Parkinson’s Scientist Honored With Award of 2022 MJFF Pritzker Prize

Timothy Greenamyre's focus is 'intersection' of genetics, environment

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by Mary Chapman |

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In recognition of scientist Timothy Greenamyre’s pioneering work in Parkinson’s disease, The Michael J. Fox Foundation (MJFF) for Parkinson’s Research has awarded him the 2022 Robert A. Pritzker Prize.

Greenamyre, MD, PhD, is a professor and vice chair of neurology at the University of Pittsburgh, where he serves as director of the Pittsburgh Institute for Neurodegenerative Diseases.

He is a trailblazer in research areas that have proved crucial to the understanding of environmental factors and genetic links as potential causes of Parkinson’s.

The Pritzker Prize for Leadership in Parkinson’s Research goes to scientists who make exceptional contributions to Parkinson’s research and who are devoted to mentoring the next generation of Parkinson’s investigators. It comes with a $100,000 research grant.

“Dr. Greenamyre stands out for his expansive research in Parkinson’s disease, especially on the intersection of genetics and environment,” Todd Sherer, PhD, MJFF’s executive vice president, research strategy, said in a press release. “Beyond that, there’s a broad network of people that he has mentored who are continuing to make [a] significant impact in Parkinson’s. He always treated that group as a family and empowered them to make meaningful progress in the field.”

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As one of those mentees, Sherer had worked in Greenamyre’s laboratory at Emory University before starting at MJFF in 2004. He presented the prize to his former mentor last month at the foundation’s research roundtable event in New York.

“The Robert A. Pritzker Prize for Leadership in Parkinson’s Research has recognized, annually, some of the most amazing Parkinson’s scientists around the world. To be among those who have been recognized is humbling,” Greenamyre said.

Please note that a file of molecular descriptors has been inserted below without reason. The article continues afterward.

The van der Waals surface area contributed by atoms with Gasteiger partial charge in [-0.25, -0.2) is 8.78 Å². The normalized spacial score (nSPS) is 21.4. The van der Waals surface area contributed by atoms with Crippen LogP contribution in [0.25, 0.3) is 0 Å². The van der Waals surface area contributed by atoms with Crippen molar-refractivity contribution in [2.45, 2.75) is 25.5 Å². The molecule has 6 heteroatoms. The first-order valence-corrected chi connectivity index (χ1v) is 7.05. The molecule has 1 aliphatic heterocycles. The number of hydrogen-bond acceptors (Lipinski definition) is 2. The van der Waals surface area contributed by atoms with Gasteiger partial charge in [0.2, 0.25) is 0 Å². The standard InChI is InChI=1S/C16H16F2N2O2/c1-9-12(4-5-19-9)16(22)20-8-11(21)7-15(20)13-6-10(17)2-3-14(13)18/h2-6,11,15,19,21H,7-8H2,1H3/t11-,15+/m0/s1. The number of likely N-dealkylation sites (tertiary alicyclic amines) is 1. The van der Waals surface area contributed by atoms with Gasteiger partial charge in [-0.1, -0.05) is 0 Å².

“My relationship with my patients is what motivates me. Working with these families over many years and seeing the impact of the disease drives my dedication to identity causal factors and biological contributors toward therapies and policies to stop Parkinson’s,” Greenamyre said, adding, “To have those efforts recognized with this prize is an honor.”

Greenamyre balances patient care with ongoing investigations, including research into pesticides.

He provided evidence that pesticides such as paraquat and rotenone contribute to the progressive neurodegenerative disease — with paraquat estimated to raise the risk of Parkinson’s by a reported 320%.

In particular, Greenamyre’s development of a rotenone model continues to affect the field, enabling the work of other scientists who are investigating Parkinson’s causes and treatments.

The MJFF also highlighted Greenamyre’s study into cellular biological pathways, especially the role of mitochondria — the energy producers within cells — in Parkinson’s disease.

Since 2011, the Pritzker Prize has been awarded each year. It was established by Karen Pritzker and her late husband, investor Michael Vlock, both of whom have been MJFF donors. Pritzker is the daughter of Robert A. Pritzker, the renowned industrialist, entrepreneur, and philanthropist for whom the prize is named.

The award’s committee has sole authority to nominate the Pritzker Prize winner. The MJFF Scientific Advisory Board serves as the award’s jury panel.

Award criteria include the nominee’s entire body of work in Parkinson’s, with a focus on its impact on treatment development. They also include the nominee’s impact on their field, their dedication to science pertaining to patients, and their influence on, and encouragement of, the next wave of Parkinson’s researchers.